Beijing: The war between Russia and Ukraine has galvanized Taiwanese as a poll shows that more than 70 per cent of Taiwanese citizens are willing to militarily defend the country in the event of war against China.

Asia Times reported that there is also growing public support for overhauling military reservists' training and, if necessary, extending mandatory military service in order to ensure "total defense" against any prospective invasion by Taiwan's giant neighbour in the future.

It's almost a month into Russia's action in Ukraine, there is still no definitive end in sight Russia's bombardment of major Ukrainian cities continues unabated, exacerbating a humanitarian crisis that is spilling into Eastern Europe.

On Friday, US President Joe Biden and Chinese President Xi Jinping spoke virtually for approximately two hours on the "Ukraine situation." Xi told Biden that the action "is not something we want to see," according to Chinese summations of the discussion, and that "the events again show that countries should not come to the point of meeting on the battlefield."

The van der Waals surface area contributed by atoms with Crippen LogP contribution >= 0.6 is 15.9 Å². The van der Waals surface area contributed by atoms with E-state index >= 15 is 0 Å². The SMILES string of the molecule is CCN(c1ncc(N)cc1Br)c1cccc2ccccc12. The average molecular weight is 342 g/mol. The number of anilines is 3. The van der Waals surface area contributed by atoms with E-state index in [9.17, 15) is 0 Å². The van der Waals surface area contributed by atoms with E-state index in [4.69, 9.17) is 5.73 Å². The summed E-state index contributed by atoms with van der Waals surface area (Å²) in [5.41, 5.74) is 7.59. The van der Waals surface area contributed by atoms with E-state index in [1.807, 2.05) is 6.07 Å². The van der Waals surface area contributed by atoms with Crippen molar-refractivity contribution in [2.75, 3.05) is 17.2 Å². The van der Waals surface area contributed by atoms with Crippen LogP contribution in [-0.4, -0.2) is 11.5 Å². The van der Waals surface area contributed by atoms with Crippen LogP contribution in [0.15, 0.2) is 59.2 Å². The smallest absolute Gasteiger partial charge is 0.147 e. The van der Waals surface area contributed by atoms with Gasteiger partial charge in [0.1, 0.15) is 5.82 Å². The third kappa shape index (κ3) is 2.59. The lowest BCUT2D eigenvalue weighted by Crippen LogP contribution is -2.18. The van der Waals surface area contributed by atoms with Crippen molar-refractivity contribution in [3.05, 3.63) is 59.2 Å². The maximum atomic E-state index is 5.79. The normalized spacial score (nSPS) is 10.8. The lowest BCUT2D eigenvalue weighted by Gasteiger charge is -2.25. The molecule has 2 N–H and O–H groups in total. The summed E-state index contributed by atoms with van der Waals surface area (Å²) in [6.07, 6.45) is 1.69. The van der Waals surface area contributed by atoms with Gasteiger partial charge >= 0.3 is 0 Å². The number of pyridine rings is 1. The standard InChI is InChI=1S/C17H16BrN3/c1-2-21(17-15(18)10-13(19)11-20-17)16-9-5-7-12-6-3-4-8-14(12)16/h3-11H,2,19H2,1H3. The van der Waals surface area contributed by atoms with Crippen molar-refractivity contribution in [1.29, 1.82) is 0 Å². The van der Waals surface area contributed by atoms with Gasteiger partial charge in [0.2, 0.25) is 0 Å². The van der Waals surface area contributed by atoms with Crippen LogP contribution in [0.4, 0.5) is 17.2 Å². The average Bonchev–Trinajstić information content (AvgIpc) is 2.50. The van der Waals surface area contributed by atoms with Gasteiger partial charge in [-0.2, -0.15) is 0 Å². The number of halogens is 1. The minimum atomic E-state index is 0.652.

Biden reportedly requested the call after some Chinese officials issued conflicting statements concerning their support for Ukraine and Russia. He also warned of "consequences" if China is found to provide material support to Russia's military action in Ukraine.

Beijing claims full sovereignty over Taiwan, a democracy of almost 24 million people located off the south-eastern coast of mainland China, despite the fact that the two sides have been governed separately for more than seven decades.

Taipei, on the other hand, has countered the Chinese aggression by increasing strategic ties with democracies including the US, which has been repeatedly opposed by Beijing. China has threatened that "Taiwan's independence" means war.